For Bob Woolsey’s birthday, we consolidate all of our previous posts on the films of the comedy team of Wheeler and Woolsey into one big monster post. Looked at all at once, RKO’s star comedy team of the 1930s was surprisingly prolific. In fact, I’d assumed I’d pretty much seen all of their films (I’ve seen 15, and that seems like a lot), but I’m astounded to realize this morning that there are still SEVEN of their films together I haven’t seen (full disclosure: They are the short Oh! Oh! Cleopatra! (1931 — actually, I’ve half “seen” this one; the audio track is available on Youtube), Peach O’Reno (1931), and their last five. In light of their truly solid track record, I’ve begun to realize that their standing ought to be reassessed, for, pound for pound, they have a more consistent record of excellence than nearly any similar comedy team I can think of. Laurel and Hardy beat ’em clearly, but in just about any other case there’s an argument to be made for both sides. A topic for another time.

At any rate, herewith their films:
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Rio Rita (1929)

The cinematic debut of the team. The movie was an adaptation of the 1927 Broadway hit, starring Wheeler and Woolsey and produced by Florenz Ziegfeld. The ’29 version replaced the stage Rita (Ethelind Terry) with the box-office insurance of Bebe Daniels, and the original Jim (J. Harold Murray) with John Boles

The plot concerns a bandit known only as “the Kinkajou.”  It’s set in Mexico, just over the border from Texas. Wheeler is supposed to be there to get divorced and remarried, with Woolsey as his friend and advisor. Wheeler learns that his divorce didn’t take though, so he has to avoid his new sweetie Dorothy Lee. Then the two get drunk and there’s a funny drunk scene. Then the first wife (Helen Kaiser) shows up and she’s inherited millions of dollars so now Woolsey wants her. Meanwhile Rita (who has suspected  her brother of being the Kinkajou) makes to marry a Russian general…who turns out to be the real Kinkajou, so she is able to marry her true love (Boles).  Got all that? As always there’s far too much of the dull romantic plot and far too little comedy. Fortunately future Wheeler and Woolsey vehicles nip that drawback in the bud.

Among the pleasures of this early talkie is that the last act is in two strip Technicolor, in a scene set on an implausibly large sailing ship travelling up the Rio Grande.  Like all fantasies, it’s silly, but I wouldn’t have it any other way.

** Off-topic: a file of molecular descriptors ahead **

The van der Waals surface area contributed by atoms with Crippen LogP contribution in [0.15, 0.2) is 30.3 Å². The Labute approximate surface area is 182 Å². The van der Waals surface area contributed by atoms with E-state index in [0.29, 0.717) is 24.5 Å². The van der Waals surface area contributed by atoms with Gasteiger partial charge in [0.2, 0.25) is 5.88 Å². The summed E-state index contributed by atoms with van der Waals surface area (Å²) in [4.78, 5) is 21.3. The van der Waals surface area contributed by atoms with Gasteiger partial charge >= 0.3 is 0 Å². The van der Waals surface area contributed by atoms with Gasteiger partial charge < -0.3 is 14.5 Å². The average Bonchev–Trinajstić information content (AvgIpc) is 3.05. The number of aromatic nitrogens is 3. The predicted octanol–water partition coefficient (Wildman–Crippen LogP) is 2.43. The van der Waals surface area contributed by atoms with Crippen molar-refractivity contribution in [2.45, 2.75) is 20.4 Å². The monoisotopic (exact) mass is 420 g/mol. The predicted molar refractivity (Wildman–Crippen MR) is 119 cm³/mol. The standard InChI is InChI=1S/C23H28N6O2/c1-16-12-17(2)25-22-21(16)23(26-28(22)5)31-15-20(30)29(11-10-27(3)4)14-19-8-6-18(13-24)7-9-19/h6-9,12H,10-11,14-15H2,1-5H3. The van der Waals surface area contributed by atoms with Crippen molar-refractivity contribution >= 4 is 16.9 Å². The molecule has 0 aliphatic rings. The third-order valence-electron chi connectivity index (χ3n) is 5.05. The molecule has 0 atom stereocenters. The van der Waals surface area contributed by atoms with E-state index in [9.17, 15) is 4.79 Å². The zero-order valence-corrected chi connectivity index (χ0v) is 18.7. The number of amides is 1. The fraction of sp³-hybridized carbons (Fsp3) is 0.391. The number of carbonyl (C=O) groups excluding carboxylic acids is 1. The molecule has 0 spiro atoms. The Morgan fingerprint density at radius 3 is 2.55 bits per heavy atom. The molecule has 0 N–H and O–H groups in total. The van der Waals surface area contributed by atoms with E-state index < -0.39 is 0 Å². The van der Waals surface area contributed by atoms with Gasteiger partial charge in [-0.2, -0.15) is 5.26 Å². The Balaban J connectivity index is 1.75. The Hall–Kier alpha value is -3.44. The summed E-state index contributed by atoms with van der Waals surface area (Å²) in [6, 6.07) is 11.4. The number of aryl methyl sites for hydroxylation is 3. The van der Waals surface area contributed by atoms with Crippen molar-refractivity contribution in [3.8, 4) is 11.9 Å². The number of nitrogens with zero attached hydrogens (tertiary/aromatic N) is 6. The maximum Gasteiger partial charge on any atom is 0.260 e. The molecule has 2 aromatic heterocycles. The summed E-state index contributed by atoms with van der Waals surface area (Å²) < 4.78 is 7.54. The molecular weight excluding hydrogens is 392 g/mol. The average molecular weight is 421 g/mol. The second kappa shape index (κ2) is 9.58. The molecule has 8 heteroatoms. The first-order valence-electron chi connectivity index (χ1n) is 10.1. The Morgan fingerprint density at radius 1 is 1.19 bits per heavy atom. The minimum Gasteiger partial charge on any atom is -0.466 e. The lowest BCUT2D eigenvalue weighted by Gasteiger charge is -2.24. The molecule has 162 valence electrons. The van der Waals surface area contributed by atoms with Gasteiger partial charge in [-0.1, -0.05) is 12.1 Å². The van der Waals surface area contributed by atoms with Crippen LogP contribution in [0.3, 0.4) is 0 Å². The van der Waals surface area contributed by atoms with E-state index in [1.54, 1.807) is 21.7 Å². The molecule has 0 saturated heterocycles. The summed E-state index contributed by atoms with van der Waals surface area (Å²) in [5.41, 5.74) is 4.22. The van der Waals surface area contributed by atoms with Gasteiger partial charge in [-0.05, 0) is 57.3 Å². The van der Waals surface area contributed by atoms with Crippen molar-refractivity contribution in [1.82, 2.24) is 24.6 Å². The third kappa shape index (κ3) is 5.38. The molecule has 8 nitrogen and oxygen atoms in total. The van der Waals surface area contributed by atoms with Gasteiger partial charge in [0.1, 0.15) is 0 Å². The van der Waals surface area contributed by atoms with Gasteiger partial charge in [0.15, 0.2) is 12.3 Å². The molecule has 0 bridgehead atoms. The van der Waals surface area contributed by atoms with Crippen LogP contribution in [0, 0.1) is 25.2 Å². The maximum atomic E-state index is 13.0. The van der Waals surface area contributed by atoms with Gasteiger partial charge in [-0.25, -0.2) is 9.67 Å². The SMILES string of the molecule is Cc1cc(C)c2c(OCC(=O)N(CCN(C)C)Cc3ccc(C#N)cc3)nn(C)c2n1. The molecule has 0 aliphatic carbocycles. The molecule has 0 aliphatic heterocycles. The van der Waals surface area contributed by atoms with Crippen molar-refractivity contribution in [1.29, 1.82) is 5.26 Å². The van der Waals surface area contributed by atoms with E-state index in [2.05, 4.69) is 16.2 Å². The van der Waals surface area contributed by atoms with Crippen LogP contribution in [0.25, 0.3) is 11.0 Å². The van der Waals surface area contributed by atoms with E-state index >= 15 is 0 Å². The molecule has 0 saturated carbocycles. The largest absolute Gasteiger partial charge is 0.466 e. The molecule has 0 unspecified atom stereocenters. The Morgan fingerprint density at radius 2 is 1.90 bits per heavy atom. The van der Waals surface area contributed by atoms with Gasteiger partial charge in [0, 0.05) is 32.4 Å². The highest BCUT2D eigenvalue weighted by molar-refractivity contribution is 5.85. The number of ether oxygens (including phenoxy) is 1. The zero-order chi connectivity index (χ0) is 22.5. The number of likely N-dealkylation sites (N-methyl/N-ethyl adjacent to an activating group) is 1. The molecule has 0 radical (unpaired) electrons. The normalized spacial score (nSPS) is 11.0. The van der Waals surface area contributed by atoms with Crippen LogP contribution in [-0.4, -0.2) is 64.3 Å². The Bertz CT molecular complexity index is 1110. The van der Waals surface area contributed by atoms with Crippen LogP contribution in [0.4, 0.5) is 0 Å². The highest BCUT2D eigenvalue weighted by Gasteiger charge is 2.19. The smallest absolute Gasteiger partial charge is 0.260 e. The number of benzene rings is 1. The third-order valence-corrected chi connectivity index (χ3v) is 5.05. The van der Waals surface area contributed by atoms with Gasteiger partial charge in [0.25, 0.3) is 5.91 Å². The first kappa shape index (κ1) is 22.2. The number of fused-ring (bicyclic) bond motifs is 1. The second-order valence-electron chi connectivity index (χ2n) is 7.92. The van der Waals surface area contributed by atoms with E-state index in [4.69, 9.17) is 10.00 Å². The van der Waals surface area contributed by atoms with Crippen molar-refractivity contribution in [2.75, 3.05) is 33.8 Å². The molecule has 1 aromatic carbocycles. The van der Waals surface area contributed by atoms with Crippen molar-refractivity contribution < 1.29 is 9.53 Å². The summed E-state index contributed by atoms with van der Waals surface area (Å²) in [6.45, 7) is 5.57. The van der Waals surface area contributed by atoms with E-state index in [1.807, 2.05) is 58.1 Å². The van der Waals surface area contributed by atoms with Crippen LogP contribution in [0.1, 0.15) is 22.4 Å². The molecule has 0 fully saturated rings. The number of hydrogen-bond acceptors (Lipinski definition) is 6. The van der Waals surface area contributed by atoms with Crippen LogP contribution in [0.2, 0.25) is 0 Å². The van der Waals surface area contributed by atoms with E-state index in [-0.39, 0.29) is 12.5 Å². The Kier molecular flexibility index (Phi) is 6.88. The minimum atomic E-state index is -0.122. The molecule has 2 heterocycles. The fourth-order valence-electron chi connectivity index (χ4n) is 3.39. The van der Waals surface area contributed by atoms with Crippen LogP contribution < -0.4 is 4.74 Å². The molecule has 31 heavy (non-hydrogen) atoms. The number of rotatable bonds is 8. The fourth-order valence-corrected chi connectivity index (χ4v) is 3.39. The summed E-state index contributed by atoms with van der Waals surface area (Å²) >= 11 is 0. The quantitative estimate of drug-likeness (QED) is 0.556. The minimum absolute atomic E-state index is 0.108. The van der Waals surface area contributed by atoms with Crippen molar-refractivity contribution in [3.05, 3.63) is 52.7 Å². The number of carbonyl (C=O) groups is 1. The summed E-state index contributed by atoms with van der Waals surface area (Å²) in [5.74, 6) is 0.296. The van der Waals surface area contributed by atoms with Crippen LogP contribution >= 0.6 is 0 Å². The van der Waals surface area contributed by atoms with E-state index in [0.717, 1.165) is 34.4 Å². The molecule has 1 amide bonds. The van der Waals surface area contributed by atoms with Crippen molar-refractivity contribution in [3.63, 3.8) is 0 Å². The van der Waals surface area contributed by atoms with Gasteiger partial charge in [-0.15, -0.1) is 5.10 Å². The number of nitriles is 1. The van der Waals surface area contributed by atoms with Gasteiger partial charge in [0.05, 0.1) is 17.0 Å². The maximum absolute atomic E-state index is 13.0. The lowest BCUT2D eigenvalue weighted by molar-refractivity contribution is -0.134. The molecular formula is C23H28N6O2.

Rio Rita was later remade in 1942 as one of the first film vehicles for Abbott and Costello.

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The Cuckoos (1930)

Ironically, this film began life as a Clark and McCullough vehicle, the 1926 Broadway hit The Ramblers. But Clark and McCullough were committed to their series of shorts for Fox — I’m sure they kicked themselves for this missed opportunity, for The Cuckoos ended up being the making of Wheeler and Woolsey, cementing their nebulous beginnings in Rio Rita into a proper screen team.

The Cuckoos is one of my favorite and one of the best Wheeler and Woolsey comedies, bringing to the table a joke-crammed script by Guy Bolton, and one of the strongest Kalmar and Ruby scores. Its only drawback is that (much like the Marx Brothers The Cocoanuts and Animal Crackers, which it much resembles) it is rather statically filmed and stage bound. However, unlike those films, but like Rio Rita and Dixiana, it has a two strip Technicolor sequence. Wheeler and Woolsey are terrific in their parts (even if you can’t stop yourself from imagining Bobby Clark doing the role that became Woolsey’s).

Wheeler and Woolsey play a pair of con artists who are down and out in Mexico just south of the border. Dorothy Lee is a girl whom Wheeler loves, though for some mysterious reason she is a member of a family of Gypsies. What a band of Gypsies are doing in Mexico, goes just as unexplained as why the American girl is among them. Jobyna Howland is very funny as one “Fanny Furst” (a play on the name of socialite novelist and suffragette Fanny Hurst), a rich dowager for Woolsey to romance. The show also has an obligatory pair of lovers and rivals, but the three actors are so perfunctory and stiff you can just go ahead and put them out of your mind. The real thing is the musical numbers and  the comedians, and sensing their big chance, they bring their “A” game to this film.dixiana-lobbycard

Dixiana (1930)

Dixiana was my first Wheeler and Woolsey film. W & W are the comic relief in this standard period musical, set in ante-bellum New Orleans, the main plot of which concerns the star-crossed romance between a young aristocrat (Everett Marshall) and the titular Dixiana (Bebe Daniels), the performing ward of travelling showmen Peewee (Wheeler) and Ginger (Woolsey). As he often does in their films, Wheeler gets a romantic interest of his own in the shape of shapely Dorothy Lee. The comedy and music of this film are fairly forgettable. What tends to stand out is its visual beauty, especially the film’s final third (the Mardi Gras scene), which was shot in two strip Technicolor. Joseph Cawthorn plays a stern, slave-owning plantation father; slave Bill Robinson gets to do his famous stair dance. It’s scarcely the most progressive film in the world, but at the time there was very little that would answer that description .

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Half Shot at Sunrise (1930)